Protecting Young Adults From Theft in College

As much as people like to think that it will never happen to them, the unfortunate fact of the matter is that theft is a real threat that can affect anyone. Closed-in environments, like college housing units and apartment complexes, are often especially targeted by thieves. In fact, 30,000 or more burglaries related to college students and campuses are reported each year (ED.Gov Summary Crime Statistics for Criminal Acts 2007-09). However, there are certain measures one can take to ensure peace of mind about personal belongings staying safe.

While it seems like a common sense practice to lock doors, many young adults and college students do not always feel the need to do so. Living in an environment surrounded by one’s peers might provide a false sense of security. It is essential that doors get locked any and all times a resident leaves their dorm or apartment. If living on the first floor of a dorm building or apartment complex, it is also necessary to keep windows closed and locked when no one is home. It takes just a few seconds, but can mean the difference between coming home to a laptop, television, and gaming system, or coming home to an empty room.

In college, it is inevitable that students will have some expensive equipment with them. A laptop is essential, and there are often many other items, like cameras, televisions, and iPods, that would be costly to replace. While students cannot avoid having their expensive items in their living spaces, they can avoid what they broadcast about them. It is not wise to advertise how expensive valuables are, or how a new state-of-the-art gaming system was just purchased. These are red flags for thieves, which is risky because it is often other students who steal. It is important to always be smart about what is said to whom.

Along those same lines, valuables should not be left out in the open. Before leaving an apartment or dorm, expensive items should be stored out of plain site. In addition to electronics, students often have important documents such as their birth certificates, social security cards, and bank statements. If these are stolen, it can have disastrous consequences. People in the 18 to 24 age range are the most at risk for identity theft, and it takes them longer to realize that they have been defrauded (James Van Dyke, president of Javelin Strategy & Research). To avoid this, students should purchase a lockbox, preferably a fireproof one, in which to keep important documents secure. For added protection, a bike lock can be used to chain it to a bed or shelf. In addition, of course, bikes themselves should always be chained.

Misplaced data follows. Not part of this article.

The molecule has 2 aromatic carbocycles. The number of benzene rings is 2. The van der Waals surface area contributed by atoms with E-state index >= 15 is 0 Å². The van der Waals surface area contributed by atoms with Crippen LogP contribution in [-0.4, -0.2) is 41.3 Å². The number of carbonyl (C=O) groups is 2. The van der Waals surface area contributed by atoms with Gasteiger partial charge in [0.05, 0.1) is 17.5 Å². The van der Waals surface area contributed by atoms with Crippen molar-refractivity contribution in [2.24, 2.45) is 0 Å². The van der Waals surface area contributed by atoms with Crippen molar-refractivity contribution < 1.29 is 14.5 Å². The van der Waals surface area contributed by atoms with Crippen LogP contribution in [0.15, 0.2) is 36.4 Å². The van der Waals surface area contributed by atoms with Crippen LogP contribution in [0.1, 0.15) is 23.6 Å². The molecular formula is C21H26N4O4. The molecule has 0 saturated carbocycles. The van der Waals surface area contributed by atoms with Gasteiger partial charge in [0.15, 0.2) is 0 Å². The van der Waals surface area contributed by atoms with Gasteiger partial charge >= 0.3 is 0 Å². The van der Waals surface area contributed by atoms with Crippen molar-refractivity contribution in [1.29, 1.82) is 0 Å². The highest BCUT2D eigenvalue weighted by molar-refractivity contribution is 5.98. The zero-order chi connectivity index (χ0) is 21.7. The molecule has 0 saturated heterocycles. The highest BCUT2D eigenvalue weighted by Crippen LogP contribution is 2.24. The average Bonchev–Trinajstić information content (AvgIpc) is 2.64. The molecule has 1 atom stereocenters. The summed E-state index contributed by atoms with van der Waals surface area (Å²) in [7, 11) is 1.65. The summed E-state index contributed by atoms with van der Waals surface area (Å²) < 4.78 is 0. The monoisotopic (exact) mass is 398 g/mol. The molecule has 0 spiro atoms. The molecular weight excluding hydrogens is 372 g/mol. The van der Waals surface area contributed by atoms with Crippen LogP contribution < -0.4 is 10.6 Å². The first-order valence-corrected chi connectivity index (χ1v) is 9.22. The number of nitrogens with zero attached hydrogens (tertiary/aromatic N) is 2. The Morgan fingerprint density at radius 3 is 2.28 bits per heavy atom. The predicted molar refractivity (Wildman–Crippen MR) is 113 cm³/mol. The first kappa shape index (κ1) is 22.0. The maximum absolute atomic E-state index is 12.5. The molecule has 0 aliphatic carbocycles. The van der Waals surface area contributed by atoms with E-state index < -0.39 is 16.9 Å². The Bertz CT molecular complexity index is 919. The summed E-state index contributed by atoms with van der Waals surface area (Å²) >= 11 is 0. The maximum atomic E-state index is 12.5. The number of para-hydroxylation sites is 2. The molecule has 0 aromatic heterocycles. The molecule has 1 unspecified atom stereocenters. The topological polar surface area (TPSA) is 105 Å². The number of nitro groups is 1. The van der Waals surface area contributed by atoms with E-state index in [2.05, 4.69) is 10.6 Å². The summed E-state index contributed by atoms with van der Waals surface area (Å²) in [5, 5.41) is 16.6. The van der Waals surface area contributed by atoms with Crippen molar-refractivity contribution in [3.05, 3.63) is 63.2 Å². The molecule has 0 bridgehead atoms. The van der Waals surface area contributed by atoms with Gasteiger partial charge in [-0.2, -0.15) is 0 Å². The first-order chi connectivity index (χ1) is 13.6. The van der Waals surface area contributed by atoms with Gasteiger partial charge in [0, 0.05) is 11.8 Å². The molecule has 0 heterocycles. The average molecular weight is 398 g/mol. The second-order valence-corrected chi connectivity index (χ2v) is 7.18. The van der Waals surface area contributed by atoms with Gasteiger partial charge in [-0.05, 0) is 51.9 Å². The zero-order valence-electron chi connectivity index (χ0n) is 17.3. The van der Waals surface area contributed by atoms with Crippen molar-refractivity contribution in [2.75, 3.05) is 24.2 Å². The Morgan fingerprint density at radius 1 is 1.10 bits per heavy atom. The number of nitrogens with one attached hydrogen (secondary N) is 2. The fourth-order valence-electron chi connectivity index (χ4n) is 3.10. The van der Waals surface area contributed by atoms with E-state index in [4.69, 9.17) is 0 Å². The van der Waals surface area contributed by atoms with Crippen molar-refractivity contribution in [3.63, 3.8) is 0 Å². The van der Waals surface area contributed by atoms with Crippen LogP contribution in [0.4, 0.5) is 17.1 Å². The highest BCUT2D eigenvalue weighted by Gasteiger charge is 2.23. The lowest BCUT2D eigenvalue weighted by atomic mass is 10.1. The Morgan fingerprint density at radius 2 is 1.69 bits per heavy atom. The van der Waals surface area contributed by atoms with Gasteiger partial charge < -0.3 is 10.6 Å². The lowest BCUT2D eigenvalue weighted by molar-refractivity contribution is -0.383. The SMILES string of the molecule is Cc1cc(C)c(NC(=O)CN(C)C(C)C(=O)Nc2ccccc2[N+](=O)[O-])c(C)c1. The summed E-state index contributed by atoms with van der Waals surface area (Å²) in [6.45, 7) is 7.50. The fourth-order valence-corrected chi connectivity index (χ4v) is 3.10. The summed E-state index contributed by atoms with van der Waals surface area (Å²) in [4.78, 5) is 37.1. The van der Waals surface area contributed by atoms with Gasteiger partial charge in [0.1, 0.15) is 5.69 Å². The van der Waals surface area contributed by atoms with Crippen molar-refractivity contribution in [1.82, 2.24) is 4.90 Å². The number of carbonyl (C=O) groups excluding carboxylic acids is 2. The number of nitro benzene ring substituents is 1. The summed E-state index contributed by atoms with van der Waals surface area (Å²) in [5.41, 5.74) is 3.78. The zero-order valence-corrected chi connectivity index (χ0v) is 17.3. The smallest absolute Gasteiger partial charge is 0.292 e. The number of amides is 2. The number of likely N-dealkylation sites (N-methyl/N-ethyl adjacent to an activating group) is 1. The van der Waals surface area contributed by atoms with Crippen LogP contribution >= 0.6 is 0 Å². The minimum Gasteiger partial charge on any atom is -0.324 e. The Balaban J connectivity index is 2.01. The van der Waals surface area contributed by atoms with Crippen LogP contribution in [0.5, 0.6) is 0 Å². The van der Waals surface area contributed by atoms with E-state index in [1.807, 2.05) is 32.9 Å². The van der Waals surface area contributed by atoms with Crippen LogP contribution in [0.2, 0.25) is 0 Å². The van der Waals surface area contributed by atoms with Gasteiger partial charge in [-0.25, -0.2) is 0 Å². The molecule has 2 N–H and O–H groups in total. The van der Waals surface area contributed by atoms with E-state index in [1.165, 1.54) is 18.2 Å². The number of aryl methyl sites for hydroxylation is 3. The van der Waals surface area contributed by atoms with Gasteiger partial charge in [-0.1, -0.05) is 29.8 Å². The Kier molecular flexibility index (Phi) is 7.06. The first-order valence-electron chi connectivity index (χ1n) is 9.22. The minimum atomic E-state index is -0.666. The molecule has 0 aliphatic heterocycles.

In the unfortunate event that a student does become a victim of theft, having a list of electronics’ serial numbers can be valuable to have. This can often help the odds of getting stolen items back, as it will give police a definitive description to look for in recovered stolen goods.

With the high risk of theft that young adults and college students face, renters insurance is an option that may be worth exploring. There are many affordable plans available, and in the event of theft, items like electronics, school supplies, furniture, and clothes are often covered. In addition to this protection, many plans also include coverage for cases of identity theft. The Spring 2012 Student Monitor Financial Services Survey reported that 24% of respondents were victims or had friends who were victims of personal property loss, and 9% of respondents were victims or had friends who were victims of identity theft. Property coverage is also an important part of renters insurance, as it can cover the cost of replacing personal belongings in the events of fires, floods, or natural disasters. Damage resulting from such incidents can put residents at fault, but renters insurance with personal liability coverage can cover those associated costs as well.

To see a brief overview of the value of renters insurance for young adults and college students, refer to this video from GradGuard.

To learn more about the risks young adults and students may face, please visit our blog. If you have questions about insurance, check out our FAQs and glossary for more information.